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Making connections: Jasper Doest on narrative in wildlife photography

By Anna Bonita Evans | 2 months ago

Dutch wildlife photographer Jasper Doest won first place in the 2019 Sony World Photography Awards' Professional competition's Natural World & Wildlife category. Specializing in long-term photography projects that focus on bridging the gap between the human and natural world, Doest shares how his charming series Meet Bob came about and gives insight to why editing is key for powerful work. 

'I went to see my cousin Odette, who is a vet and runs a wildlife rehabilitation center and conservation charity in Curaçao. Waking up the first morning flamingo, named Bob, walked into my bedroom. Surprised by this unusual visitor questions entered my mind: why is this flamingo here? What he is doing in out of his natural environment and in this human context? Asking Odette about this surprise visitor she mentioned he has crashed against a hotel the month before, and although he'd made a full recovery, she recognized he wouldn't be able to survive in the wild so she took him in and named him Bob. He's now the ambassador of the conservation charity to runs to educate people, especially children, about animal welfare on the island. Stirring my curiosity, an idea to create a body of work telling Bob's story spring to mind. 

The week before I submitted the series I spent every night trying out different edits. It's a nice game to play but this process also informed me how to become a better photographer.

When entering a competition like the Sony World Photography Awards narrative flow is very important. The week before I submitted the series I spent every night trying out different edits. It's a nice game to play but this process also informed me how to become a better photographer. I kept at the front of mind what the story is and how I can use these visual puzzle pieces in order to bring that story to a higher level. In natural world and wildlife photography, single images have been taken (and seen) millions of times. For it to progress and move forward as a genre we have to start seeing the animal or landscape in context. Narrative is the way to go in my opinion.

I try to tell the story from a positive and inspiring angle and focus on the people making a difference in conservation. So many things are happening on the planet and a lot of media take this very pessimistic point of view. I think then we, as human beings, create a natural resistance against that stance at some point. Speaking of doom and gloom is not hitting the public as hard anymore and as a photographer it's important to find other ways to communicate and reach out to people about climate change. To keep the conversation about conservation going. By showing the positive effects individuals can have on protecting the world can inspire others to do the same. A lot of people have an opinion on these big causes like climate change, but hardly anyone is doing anything. That's why, through my story I focus on the individuals making a difference. I want to celebrate the work of these people.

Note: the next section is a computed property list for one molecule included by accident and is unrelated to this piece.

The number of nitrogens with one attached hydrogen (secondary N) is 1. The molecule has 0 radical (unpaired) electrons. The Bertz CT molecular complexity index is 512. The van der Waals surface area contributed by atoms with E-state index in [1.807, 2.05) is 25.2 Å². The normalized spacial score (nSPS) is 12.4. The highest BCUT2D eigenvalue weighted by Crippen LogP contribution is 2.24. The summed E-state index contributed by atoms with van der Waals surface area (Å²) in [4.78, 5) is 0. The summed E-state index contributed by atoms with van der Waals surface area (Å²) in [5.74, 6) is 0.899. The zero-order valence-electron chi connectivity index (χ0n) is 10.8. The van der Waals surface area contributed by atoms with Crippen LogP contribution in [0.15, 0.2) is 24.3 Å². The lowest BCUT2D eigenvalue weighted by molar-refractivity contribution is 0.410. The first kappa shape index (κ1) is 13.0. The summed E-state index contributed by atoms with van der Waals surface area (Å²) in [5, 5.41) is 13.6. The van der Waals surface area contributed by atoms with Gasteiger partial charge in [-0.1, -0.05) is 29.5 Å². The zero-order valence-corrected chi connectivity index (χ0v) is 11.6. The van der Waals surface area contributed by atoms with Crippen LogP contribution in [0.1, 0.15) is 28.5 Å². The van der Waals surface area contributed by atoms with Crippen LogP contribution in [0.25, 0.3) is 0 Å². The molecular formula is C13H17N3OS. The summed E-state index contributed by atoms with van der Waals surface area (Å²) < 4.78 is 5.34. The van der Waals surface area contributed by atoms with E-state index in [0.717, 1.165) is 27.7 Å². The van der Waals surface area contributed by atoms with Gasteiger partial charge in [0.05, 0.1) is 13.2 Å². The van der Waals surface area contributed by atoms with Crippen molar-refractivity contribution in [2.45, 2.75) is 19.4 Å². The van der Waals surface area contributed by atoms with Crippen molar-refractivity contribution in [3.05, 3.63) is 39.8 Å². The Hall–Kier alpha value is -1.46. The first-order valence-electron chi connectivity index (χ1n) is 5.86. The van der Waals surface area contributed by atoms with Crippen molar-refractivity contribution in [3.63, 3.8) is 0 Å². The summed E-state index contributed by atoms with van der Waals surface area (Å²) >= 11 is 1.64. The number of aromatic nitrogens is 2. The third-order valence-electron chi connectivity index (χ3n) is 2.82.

It's important that every theme is a surprise, that narrative has a positive twist on the conventional approach. 

During the editing process you need to stay as close to your story as possible. You need to know which are the key pieces to the puzzle, those that are most relevant to tell the story. When the judges are looking at such variety and such a huge amount of work, they don’t want to see the same approach again and again. Work needs to stand out visually – as well as in its content. It's important that every theme is a surprise, that narrative has a positive twist on the conventional approach. Often the smaller the set of pictures, the better. Start with fewer images and only when a piece of the puzzle is missing, add another piece. 

Initiatives like the World Photography Organisation running competitions like the Sony World Photography Awards really help to get the story to the general public and I hope that it will make many people stop. It’s one of the reasons why I chose this angle, it’s a funny angle in the story, it’s very visual. You get to see something that many people know, like a flamingo, completely out of context. I hope it will make people stop and try to understand the story behind the images. As long as people stop to engage with a set of images, the photographer then has time to have a conversation with them – through the captions. 

I hope exposure Meet Bob generates will help raise funds for the education and conservation charity that my cousin Odette is running.

Discover more about the Fundashon Dier en Onderwijs Cariben (FDOC) on the organization's Instagram account

See Jasper Doest's full portfolio here on his website